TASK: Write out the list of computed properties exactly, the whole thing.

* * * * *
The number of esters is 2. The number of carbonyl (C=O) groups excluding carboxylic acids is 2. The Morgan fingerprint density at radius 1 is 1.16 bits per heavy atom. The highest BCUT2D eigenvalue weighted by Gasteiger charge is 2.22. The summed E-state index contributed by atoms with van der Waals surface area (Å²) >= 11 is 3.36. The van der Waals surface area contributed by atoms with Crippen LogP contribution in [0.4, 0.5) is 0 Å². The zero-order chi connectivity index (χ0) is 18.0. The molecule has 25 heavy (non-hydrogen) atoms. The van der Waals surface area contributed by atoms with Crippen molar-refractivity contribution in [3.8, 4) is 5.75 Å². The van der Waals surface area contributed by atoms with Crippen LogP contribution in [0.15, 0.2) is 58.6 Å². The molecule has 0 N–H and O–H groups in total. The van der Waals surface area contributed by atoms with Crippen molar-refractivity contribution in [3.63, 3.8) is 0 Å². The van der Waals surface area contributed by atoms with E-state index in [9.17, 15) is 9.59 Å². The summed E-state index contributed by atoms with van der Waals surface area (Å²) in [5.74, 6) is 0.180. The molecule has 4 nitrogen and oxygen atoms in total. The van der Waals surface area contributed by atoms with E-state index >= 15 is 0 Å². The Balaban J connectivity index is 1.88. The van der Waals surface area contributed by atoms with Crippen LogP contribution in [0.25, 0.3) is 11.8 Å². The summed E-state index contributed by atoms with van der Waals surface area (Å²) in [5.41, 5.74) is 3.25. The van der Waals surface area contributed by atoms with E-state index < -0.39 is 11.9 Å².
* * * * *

The number of esters is 2. The number of carbonyl (C=O) groups excluding carboxylic acids is 2. The Morgan fingerprint density at radius 1 is 1.16 bits per heavy atom. The highest BCUT2D eigenvalue weighted by Gasteiger charge is 2.22. The summed E-state index contributed by atoms with van der Waals surface area (Å²) >= 11 is 3.36. The van der Waals surface area contributed by atoms with Crippen LogP contribution in [0.4, 0.5) is 0 Å². The zero-order chi connectivity index (χ0) is 18.0. The molecule has 25 heavy (non-hydrogen) atoms. The van der Waals surface area contributed by atoms with Crippen molar-refractivity contribution in [3.8, 4) is 5.75 Å². The van der Waals surface area contributed by atoms with Crippen LogP contribution in [0.15, 0.2) is 58.6 Å². The molecule has 0 N–H and O–H groups in total. The van der Waals surface area contributed by atoms with Crippen molar-refractivity contribution in [3.63, 3.8) is 0 Å². The van der Waals surface area contributed by atoms with E-state index in [9.17, 15) is 9.59 Å². The summed E-state index contributed by atoms with van der Waals surface area (Å²) in [5.74, 6) is 0.180. The molecule has 4 nitrogen and oxygen atoms in total. The van der Waals surface area contributed by atoms with E-state index >= 15 is 0 Å². The Balaban J connectivity index is 1.88. The van der Waals surface area contributed by atoms with Crippen LogP contribution in [0.25, 0.3) is 11.8 Å². The summed E-state index contributed by atoms with van der Waals surface area (Å²) in [5.41, 5.74) is 3.25. The van der Waals surface area contributed by atoms with E-state index < -0.39 is 11.9 Å².